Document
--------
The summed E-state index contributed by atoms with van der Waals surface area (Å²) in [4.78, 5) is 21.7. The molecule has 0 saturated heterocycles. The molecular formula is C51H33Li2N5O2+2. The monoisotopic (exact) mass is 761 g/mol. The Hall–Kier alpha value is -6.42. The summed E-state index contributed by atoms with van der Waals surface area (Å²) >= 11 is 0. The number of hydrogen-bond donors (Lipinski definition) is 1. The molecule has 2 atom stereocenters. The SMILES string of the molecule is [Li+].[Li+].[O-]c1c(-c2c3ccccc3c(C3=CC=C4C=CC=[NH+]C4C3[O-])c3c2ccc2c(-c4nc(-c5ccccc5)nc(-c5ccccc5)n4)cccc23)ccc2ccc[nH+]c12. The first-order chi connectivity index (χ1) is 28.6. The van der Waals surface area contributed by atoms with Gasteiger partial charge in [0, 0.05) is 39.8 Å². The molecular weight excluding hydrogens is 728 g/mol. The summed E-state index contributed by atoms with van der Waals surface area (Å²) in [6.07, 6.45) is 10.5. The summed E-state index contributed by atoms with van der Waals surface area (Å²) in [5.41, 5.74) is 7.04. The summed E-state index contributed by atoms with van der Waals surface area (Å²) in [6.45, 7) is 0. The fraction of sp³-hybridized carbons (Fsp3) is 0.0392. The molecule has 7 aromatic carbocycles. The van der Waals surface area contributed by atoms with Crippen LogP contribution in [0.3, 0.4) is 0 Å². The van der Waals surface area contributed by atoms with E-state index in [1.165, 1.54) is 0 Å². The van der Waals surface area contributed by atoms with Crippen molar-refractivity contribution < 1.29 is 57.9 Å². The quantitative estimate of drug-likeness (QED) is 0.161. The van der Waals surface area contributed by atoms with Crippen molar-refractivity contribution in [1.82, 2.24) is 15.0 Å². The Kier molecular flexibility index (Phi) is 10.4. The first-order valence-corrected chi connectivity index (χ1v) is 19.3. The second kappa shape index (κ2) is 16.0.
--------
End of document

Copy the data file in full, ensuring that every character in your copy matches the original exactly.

The summed E-state index contributed by atoms with van der Waals surface area (Å²) in [4.78, 5) is 21.7. The molecule has 0 saturated heterocycles. The molecular formula is C51H33Li2N5O2+2. The monoisotopic (exact) mass is 761 g/mol. The Hall–Kier alpha value is -6.42. The summed E-state index contributed by atoms with van der Waals surface area (Å²) >= 11 is 0. The number of hydrogen-bond donors (Lipinski definition) is 1. The molecule has 2 atom stereocenters. The SMILES string of the molecule is [Li+].[Li+].[O-]c1c(-c2c3ccccc3c(C3=CC=C4C=CC=[NH+]C4C3[O-])c3c2ccc2c(-c4nc(-c5ccccc5)nc(-c5ccccc5)n4)cccc23)ccc2ccc[nH+]c12. The first-order chi connectivity index (χ1) is 28.6. The van der Waals surface area contributed by atoms with Gasteiger partial charge in [0, 0.05) is 39.8 Å². The molecular weight excluding hydrogens is 728 g/mol. The summed E-state index contributed by atoms with van der Waals surface area (Å²) in [6.07, 6.45) is 10.5. The summed E-state index contributed by atoms with van der Waals surface area (Å²) in [5.41, 5.74) is 7.04. The summed E-state index contributed by atoms with van der Waals surface area (Å²) in [6.45, 7) is 0. The fraction of sp³-hybridized carbons (Fsp3) is 0.0392. The molecule has 7 aromatic carbocycles. The van der Waals surface area contributed by atoms with Crippen LogP contribution in [0.3, 0.4) is 0 Å². The van der Waals surface area contributed by atoms with E-state index in [1.165, 1.54) is 0 Å². The van der Waals surface area contributed by atoms with Crippen molar-refractivity contribution < 1.29 is 57.9 Å². The quantitative estimate of drug-likeness (QED) is 0.161. The van der Waals surface area contributed by atoms with Crippen molar-refractivity contribution in [1.82, 2.24) is 15.0 Å². The Kier molecular flexibility index (Phi) is 10.4. The first-order valence-corrected chi connectivity index (χ1v) is 19.3. The second kappa shape index (κ2) is 16.0.